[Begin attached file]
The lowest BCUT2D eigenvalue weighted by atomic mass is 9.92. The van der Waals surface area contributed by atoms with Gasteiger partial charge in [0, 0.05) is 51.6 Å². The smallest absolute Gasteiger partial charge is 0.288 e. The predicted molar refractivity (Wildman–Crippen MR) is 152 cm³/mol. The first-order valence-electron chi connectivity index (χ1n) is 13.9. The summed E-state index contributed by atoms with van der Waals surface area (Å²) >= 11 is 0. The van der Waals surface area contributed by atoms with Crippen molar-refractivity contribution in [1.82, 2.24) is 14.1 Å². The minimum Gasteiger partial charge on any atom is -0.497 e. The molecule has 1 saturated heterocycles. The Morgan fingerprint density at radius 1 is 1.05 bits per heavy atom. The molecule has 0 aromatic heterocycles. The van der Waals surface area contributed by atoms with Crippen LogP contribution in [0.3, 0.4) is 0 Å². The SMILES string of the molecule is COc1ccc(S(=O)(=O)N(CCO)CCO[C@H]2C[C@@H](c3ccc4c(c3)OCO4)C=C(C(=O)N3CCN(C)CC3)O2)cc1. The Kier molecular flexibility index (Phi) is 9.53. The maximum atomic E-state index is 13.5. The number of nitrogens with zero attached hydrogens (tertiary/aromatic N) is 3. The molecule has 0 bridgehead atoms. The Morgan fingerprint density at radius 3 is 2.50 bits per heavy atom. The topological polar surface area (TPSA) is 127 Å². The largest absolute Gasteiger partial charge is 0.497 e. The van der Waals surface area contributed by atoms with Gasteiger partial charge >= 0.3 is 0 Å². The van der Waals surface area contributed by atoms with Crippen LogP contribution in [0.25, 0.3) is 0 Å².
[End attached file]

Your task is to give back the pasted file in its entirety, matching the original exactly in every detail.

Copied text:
The lowest BCUT2D eigenvalue weighted by atomic mass is 9.92. The van der Waals surface area contributed by atoms with Gasteiger partial charge in [0, 0.05) is 51.6 Å². The smallest absolute Gasteiger partial charge is 0.288 e. The predicted molar refractivity (Wildman–Crippen MR) is 152 cm³/mol. The first-order valence-electron chi connectivity index (χ1n) is 13.9. The summed E-state index contributed by atoms with van der Waals surface area (Å²) >= 11 is 0. The van der Waals surface area contributed by atoms with Crippen molar-refractivity contribution in [1.82, 2.24) is 14.1 Å². The minimum Gasteiger partial charge on any atom is -0.497 e. The molecule has 1 saturated heterocycles. The Morgan fingerprint density at radius 1 is 1.05 bits per heavy atom. The molecule has 0 aromatic heterocycles. The van der Waals surface area contributed by atoms with Crippen LogP contribution in [0.3, 0.4) is 0 Å². The SMILES string of the molecule is COc1ccc(S(=O)(=O)N(CCO)CCO[C@H]2C[C@@H](c3ccc4c(c3)OCO4)C=C(C(=O)N3CCN(C)CC3)O2)cc1. The Kier molecular flexibility index (Phi) is 9.53. The maximum atomic E-state index is 13.5. The number of nitrogens with zero attached hydrogens (tertiary/aromatic N) is 3. The molecule has 0 bridgehead atoms. The Morgan fingerprint density at radius 3 is 2.50 bits per heavy atom. The topological polar surface area (TPSA) is 127 Å². The largest absolute Gasteiger partial charge is 0.497 e. The van der Waals surface area contributed by atoms with Gasteiger partial charge >= 0.3 is 0 Å². The van der Waals surface area contributed by atoms with Crippen LogP contribution in [0.25, 0.3) is 0 Å².